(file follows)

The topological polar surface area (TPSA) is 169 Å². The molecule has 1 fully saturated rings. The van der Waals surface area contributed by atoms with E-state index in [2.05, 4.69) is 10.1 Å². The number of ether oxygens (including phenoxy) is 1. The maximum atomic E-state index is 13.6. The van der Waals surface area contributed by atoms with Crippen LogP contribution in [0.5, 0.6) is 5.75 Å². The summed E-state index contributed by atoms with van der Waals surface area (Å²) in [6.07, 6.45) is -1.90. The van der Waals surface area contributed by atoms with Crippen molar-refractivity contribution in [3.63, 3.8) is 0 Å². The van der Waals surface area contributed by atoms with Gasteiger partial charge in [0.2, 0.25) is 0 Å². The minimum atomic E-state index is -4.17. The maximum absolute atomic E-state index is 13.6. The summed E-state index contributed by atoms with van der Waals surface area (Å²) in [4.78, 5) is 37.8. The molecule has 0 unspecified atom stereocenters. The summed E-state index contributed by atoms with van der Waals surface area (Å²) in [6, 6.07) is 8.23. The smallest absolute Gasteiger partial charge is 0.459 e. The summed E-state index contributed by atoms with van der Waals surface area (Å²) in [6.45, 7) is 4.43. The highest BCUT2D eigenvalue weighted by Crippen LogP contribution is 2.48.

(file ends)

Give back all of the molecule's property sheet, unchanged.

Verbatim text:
The topological polar surface area (TPSA) is 169 Å². The molecule has 1 fully saturated rings. The van der Waals surface area contributed by atoms with E-state index in [2.05, 4.69) is 10.1 Å². The number of ether oxygens (including phenoxy) is 1. The maximum atomic E-state index is 13.6. The van der Waals surface area contributed by atoms with Crippen LogP contribution in [0.5, 0.6) is 5.75 Å². The summed E-state index contributed by atoms with van der Waals surface area (Å²) in [6.07, 6.45) is -1.90. The van der Waals surface area contributed by atoms with Crippen molar-refractivity contribution in [3.63, 3.8) is 0 Å². The van der Waals surface area contributed by atoms with Gasteiger partial charge in [0.2, 0.25) is 0 Å². The minimum atomic E-state index is -4.17. The maximum absolute atomic E-state index is 13.6. The summed E-state index contributed by atoms with van der Waals surface area (Å²) in [4.78, 5) is 37.8. The molecule has 0 unspecified atom stereocenters. The summed E-state index contributed by atoms with van der Waals surface area (Å²) in [6, 6.07) is 8.23. The smallest absolute Gasteiger partial charge is 0.459 e. The summed E-state index contributed by atoms with van der Waals surface area (Å²) in [6.45, 7) is 4.43. The highest BCUT2D eigenvalue weighted by Crippen LogP contribution is 2.48.